If the test is twotailed, H1: μ ≠ μ_{0} then the test is called twotailed test and in such a case the critical region lies in both the right and left tails of the sampling distribution of the test statistic, with total area equal to the level of significance as shown in diagram.
If the test is onetailed either righttailed or lefttailed), then the test is called a onetailed test.
For example, to test whether the population mean μ = μ_{0} , we may have the Alternative Hypothesis H1 given by H1: μ < μ_{0} (Lefttailed) or H1: μ > μ_{0} (Righttailed). In this case, the test is a singletailed or onetailed test. In the righttailed test where H1:
μ > μ_{0} , the critical region (or rejection region) z > z_{α} lies entirely in the right tail of the sampling distribution of sample statistic with area equal to the level of significance a. Similarly, in the lefttailed (H1: μ < μ_{0} ), the critical region z <  z_{α} lies entirely in the left tail of the sampling distribution of q with area equal to the level of significance α is shown.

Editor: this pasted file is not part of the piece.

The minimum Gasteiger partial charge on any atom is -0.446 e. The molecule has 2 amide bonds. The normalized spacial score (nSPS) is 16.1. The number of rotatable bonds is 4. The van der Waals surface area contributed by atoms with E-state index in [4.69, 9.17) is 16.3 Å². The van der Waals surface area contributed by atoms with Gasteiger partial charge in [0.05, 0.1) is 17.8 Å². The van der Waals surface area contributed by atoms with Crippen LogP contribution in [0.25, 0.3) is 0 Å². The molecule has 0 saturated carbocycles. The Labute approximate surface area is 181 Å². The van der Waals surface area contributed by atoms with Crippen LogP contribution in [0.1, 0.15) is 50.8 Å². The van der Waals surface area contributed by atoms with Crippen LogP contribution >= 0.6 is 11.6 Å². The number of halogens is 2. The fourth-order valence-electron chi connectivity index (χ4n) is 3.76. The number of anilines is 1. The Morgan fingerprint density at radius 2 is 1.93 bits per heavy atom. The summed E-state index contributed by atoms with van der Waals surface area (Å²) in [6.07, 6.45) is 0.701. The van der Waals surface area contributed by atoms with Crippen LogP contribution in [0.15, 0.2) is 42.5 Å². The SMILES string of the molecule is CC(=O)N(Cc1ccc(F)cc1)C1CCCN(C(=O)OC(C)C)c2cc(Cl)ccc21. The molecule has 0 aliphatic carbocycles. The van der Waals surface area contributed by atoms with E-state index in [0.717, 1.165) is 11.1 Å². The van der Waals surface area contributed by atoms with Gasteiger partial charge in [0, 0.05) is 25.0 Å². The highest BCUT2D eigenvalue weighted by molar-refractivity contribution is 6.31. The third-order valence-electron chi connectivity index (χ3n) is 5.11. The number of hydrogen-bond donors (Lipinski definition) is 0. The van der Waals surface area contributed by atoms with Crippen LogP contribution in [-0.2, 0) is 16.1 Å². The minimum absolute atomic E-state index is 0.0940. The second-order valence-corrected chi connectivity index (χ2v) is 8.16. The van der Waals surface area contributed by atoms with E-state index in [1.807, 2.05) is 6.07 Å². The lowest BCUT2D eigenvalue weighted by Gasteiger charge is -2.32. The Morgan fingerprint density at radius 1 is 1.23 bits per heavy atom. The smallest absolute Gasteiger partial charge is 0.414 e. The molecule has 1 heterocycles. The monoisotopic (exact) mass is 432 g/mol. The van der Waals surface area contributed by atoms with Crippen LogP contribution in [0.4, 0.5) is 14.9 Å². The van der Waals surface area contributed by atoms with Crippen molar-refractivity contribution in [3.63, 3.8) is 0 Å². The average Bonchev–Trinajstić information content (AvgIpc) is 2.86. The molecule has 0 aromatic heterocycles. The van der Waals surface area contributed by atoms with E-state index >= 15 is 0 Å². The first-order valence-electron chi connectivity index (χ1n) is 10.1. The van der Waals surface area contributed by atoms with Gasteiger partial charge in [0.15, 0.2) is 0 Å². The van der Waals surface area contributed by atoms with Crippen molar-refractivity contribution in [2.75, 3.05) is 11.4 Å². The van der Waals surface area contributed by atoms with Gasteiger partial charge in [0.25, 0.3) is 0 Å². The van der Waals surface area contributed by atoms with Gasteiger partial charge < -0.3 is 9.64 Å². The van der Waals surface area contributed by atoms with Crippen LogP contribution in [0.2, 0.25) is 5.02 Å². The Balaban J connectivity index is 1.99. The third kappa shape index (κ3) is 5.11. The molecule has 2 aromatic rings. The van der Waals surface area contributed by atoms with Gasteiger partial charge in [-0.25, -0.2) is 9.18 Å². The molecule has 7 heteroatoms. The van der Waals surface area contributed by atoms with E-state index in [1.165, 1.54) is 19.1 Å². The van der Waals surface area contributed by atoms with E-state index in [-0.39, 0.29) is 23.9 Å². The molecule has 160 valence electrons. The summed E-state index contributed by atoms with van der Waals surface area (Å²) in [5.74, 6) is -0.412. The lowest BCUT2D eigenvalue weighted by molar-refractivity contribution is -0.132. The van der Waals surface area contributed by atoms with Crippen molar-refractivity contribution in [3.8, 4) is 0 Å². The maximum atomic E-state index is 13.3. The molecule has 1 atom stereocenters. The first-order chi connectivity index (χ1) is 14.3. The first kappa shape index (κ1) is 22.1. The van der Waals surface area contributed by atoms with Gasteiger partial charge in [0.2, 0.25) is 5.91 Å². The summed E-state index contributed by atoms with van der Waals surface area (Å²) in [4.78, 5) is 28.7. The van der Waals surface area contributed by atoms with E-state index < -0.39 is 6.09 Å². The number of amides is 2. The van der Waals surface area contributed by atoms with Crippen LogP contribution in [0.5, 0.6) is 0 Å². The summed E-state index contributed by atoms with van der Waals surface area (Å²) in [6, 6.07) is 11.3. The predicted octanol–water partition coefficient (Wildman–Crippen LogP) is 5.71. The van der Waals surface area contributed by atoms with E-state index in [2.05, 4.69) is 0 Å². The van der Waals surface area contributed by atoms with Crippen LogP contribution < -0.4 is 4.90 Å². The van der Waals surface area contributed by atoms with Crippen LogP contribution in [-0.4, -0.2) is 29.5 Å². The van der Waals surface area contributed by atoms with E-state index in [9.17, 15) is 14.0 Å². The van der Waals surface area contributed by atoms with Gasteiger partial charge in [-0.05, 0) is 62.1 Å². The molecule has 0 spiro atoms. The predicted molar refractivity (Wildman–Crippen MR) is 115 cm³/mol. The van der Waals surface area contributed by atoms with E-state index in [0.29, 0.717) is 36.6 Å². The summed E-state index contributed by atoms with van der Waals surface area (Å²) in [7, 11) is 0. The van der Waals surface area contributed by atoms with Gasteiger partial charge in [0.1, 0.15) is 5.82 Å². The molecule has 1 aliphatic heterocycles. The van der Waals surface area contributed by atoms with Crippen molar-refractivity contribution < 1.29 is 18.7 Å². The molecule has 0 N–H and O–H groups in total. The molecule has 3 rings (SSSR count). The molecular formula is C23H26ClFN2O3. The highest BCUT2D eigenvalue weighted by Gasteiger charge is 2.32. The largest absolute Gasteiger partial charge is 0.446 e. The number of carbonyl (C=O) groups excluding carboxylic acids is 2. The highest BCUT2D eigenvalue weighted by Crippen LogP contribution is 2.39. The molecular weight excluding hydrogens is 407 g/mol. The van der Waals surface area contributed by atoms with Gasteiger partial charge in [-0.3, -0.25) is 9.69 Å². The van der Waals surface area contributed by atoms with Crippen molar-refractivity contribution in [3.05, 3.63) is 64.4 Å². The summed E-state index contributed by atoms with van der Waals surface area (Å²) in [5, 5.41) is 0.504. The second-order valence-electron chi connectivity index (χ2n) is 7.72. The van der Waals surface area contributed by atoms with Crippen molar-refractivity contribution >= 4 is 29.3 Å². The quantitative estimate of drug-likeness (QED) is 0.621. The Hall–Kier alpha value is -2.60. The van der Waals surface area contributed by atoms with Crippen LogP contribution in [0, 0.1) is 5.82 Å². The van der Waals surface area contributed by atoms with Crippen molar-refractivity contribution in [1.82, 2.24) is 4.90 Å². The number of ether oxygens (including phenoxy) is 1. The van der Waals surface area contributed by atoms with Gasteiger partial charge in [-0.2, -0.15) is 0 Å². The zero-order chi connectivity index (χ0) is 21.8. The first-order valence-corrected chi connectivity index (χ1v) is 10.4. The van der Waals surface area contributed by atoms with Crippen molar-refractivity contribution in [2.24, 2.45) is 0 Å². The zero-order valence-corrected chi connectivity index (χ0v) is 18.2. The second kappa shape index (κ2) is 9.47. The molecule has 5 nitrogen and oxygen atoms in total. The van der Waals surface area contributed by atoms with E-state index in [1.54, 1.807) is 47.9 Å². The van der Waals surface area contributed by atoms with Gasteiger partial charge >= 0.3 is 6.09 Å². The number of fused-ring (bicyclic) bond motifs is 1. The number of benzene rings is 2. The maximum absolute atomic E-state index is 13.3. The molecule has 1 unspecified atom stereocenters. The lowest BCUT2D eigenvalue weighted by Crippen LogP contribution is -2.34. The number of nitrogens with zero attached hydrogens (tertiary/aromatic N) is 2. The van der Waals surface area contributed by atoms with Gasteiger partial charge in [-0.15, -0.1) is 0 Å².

Figure
The type of the tests to be applied depends on the nature of the Alternative Hypothesis H_{1}. We apply onetailed or twotailed test accordingly as Alternate Hypothesis is onetailed or twotailed.
Critical values of z for both twotailed and onetailed tests at 10%, 5% and 1% level of significance are given below.
Critical Values of Z
Level of significance (a)

10%

5%

1%

Critical values for Twotailed tests

1.64

1.96

2.58

Critical values for Lefttailed tests

1.28

1.64

2.33

Critical values for Righttailed tests

1.28

1.64

2.33

For large samples (n > 30), the sampling distributions of many statistics are approximately normal distribution. In such cases, we can use the results of the table given above to formulate decision rules. We will focus primarily on large samples.